After months of mouth-watering anticipation, Tupelo Honey Cafe, the popular Asheville-N.C.-based restaurant, has decided to bring its top-notch Southern cuisine to Johnson City.
Tupelo Honey Cafe announced Tuesday it will open its fourth location at the historic CC&O Railroad Depot in downtown Johnson City by fall 2013.
“We are very excited to open in the Tri-Cities market,” Tupelo owner Steve Frabitore said in a press release. “We have had an enormous amount of interest and enthusiasm from folks in the area encouraging us to come to the area, and we are especially excited to be a part of downtown Johnson City’s revitalization efforts. We believe it is important to preserve this historic building and we are eager to add new jobs to the area’s economy.”
Tupelo operates two locations in North Carolina, including the original cafe in downtown Asheville. The restaurant recently opened its third location in downtown Knoxville.
Tupelo Honey’s journey to Johnson City began in March with a social media campaign that asked hungry fans to vote for the next location.
During the five-day campaign, the Tri-Cities came out on top, and Tupelo Honey’s senior leadership team began an extensive search of the area, meeting with city and community leaders in Bristol, Kingsport and Johnson City.
“We visited both sides of main street in Bristol as well as Kingsport and Johnson City,” Frabitore said. “It was not an easy decision since everywhere we went, we were so warmly welcomed. Each community did a terrific job of helping us understand the town’s assets and offerings. Frankly, the hospitality we received in all of the cities makes us extraordinarily eager to be in the Tri-Cities region.”
In the end, the decision to make Johnson City Tupelo’s new home was spurred by the location of the depot, which sits along the corridor between East Tennessee State University and the downtown area, and the revitalization efforts being done by the Washington County Economic Development Council, the Johnson City Development Authority and the city.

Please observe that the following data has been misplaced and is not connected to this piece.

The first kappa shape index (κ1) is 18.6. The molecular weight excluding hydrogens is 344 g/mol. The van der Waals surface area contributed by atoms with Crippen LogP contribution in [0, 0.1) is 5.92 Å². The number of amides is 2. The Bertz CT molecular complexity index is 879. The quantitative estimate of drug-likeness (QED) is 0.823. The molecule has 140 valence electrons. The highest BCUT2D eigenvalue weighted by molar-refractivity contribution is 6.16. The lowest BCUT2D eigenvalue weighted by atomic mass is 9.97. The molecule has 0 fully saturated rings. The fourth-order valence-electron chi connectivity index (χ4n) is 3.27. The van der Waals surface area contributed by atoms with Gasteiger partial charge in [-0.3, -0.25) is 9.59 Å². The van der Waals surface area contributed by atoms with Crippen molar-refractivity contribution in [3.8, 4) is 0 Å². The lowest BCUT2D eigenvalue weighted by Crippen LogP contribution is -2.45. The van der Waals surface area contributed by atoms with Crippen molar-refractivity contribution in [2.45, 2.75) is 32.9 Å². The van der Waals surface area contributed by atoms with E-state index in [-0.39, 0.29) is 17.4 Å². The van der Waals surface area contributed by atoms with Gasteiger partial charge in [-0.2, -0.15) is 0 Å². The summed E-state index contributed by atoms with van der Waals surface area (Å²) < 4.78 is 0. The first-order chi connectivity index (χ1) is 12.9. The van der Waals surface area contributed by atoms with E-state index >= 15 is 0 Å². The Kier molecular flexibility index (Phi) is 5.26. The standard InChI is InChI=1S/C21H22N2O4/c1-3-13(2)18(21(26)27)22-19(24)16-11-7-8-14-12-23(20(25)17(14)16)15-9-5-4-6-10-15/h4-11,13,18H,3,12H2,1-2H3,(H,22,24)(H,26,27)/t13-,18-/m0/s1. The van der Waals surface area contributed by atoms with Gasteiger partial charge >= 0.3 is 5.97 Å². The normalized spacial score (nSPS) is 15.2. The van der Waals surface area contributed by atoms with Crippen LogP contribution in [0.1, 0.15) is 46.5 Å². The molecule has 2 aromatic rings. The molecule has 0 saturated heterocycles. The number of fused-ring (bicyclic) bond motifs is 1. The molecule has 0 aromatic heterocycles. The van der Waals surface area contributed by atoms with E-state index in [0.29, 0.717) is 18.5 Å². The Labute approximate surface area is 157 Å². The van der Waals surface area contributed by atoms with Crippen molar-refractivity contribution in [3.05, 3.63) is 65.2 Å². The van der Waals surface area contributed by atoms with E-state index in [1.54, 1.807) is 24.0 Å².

“We’re just thrilled to be at the historic train station in Johnson City. We seem to have a love for historic buildings. Our downtown Asheville location is, of course, an old building and the one in Knoxville is in an old building. This just kind of seemed to fit us and we’re excited to be part of its preservation and we’re excited to be part of al the exciting stuff that’s happening in downtown Johnson City,” Tupelo’s Director of Marketing Elizabeth Sims said.
Tupelo Honey’s move to Johnson City represents another step in the revitalization of the downtown area.
“Tupelo Honey is a well-loved pillar of the Asheville community, and they will make a great addition to our fast-growing downtown,” Johnson City Development Authority Chairman Logan McCabe said in a release. “Their leadership appreciates history and tradition, which is a perfect fit with the direction of downtown Johnson City. As they continue progressing toward icon status in the Mountain South region, their Depot location in the heart of the ETSU to downtown corridor should only help enhance their story.”
The restaurant will occupy the 5,800-square-foot freight bay and will have approximately 175 seats, a full bar, outside dining along the station platform and a centerpiece open display kitchen where customers will be able to observe and interact with Tupelo staff.
Each Tupelo location typically employs 80 people.
The depot where Tupelo will make its home is owned by Sevierville attorney and entrepreneur Joe Baker.
Baker purchased the property from the Johnson City Development Authority last month for $5,000 under the pretense of opening a locally themed brewery and accompanying restaurant.
With Tupelo set to turn the historic depot into a restaurant, the question of how it will impact the location of the brewery is unclear.
Economic Development Council CEO Robert Reynolds said the brewery’s future is in the hands of Baker.
“When they hooked up, it was sort of a perfect fit for Tupelo Honey to go in there to further their plans, so I’m not really sure the impact on the brewery and whether they’ll look at a different location or what their plans are. That’s in that developer’s hands,” he said.
Baker could not be reached for comment.
Whatever happens with the brewery, Reynolds said the JCDA’s main goal was to sell the depot in order to get it back on the tax roll as a revenue-generating asset in the community.
Tupelo Honey’s arrival at the depot means just that.
“It should be a catalyst to spur further development as well. Tupelo Honey’s certainly a well-known name and typically other retailers follow those successful retailers, such as Tupelo Honey, so we expect there will be a good ripple effect as well,” Reynolds said.